Delivering net gain outcomes for biodiversity

The Network Rail Thameslink Programme was the first Network Rail Infrastructure Project to achieve ‘net gain’ outcomes for biodiversity. Its approach to deliver biodiversity net gain was named as a demonstration project by Defra and received wide acclaim, including from the Institute of Environmental Management and Assessment and from Natural England.

The impact on ecology and biodiversity from our works in central London was fairly limited as opposed to our other Outer London locations. However, despite this the railway network provides important corridors and stepping stones for London wildlife. For example, to enhance ecology and biodiversity the Farringdon station project created new habitats by incorporating a brown roof into the new ticket hall building.

The overall biodiversity net gain achieved by Thameslink Programme was 56%.  Thameslink Programme’s approach to deliver biodiversity net gain has now been rolled out to Network Rail Infrastructure Projects.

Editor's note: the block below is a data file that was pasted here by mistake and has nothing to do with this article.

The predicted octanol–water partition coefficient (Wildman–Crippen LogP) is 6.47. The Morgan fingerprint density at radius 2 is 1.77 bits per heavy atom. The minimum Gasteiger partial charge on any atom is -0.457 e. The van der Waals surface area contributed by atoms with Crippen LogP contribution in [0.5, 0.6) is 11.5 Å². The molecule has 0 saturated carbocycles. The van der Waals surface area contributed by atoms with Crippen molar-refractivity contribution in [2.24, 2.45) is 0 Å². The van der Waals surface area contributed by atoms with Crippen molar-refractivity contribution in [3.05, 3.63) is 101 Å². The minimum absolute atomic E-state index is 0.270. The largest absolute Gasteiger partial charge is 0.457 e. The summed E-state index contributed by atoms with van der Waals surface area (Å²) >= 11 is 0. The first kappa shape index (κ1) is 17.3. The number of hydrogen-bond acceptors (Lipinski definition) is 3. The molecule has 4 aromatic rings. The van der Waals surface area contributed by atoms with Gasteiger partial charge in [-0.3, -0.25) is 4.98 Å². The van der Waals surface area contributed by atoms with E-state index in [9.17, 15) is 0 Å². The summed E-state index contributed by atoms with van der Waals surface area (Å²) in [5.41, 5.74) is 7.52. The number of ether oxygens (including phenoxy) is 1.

Delivering Net Gain for Biodiversity

This report sets out how the Thameslink Programme achieved biodiversity net gain through the application of good practice. It includes:

  • Quantifying biodiversity losses and gains
  • Using biodiversity metrics appropriately
  • Engaging senior managers
  • Training TLP staff and its supply chain
  • Engaging local, grassroots wildlife groups
  • Achieving biodiversity net gain
  • Developing a Biodiversity Offset Management Plan
  • Undertaking lessons learnt.

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Case Studies

Biodiversity: Farringdon Station

The integration of a living roof into the Farringdon station design set the standard for best practice in Ecology and Biodiversity across Thameslink Programme.

Biodiversity: London Bridge station

Revitalising Snowsfields Primary Schools’ wildlife garden, as part of the sustainability drive throughout the design and construction of London Bridge station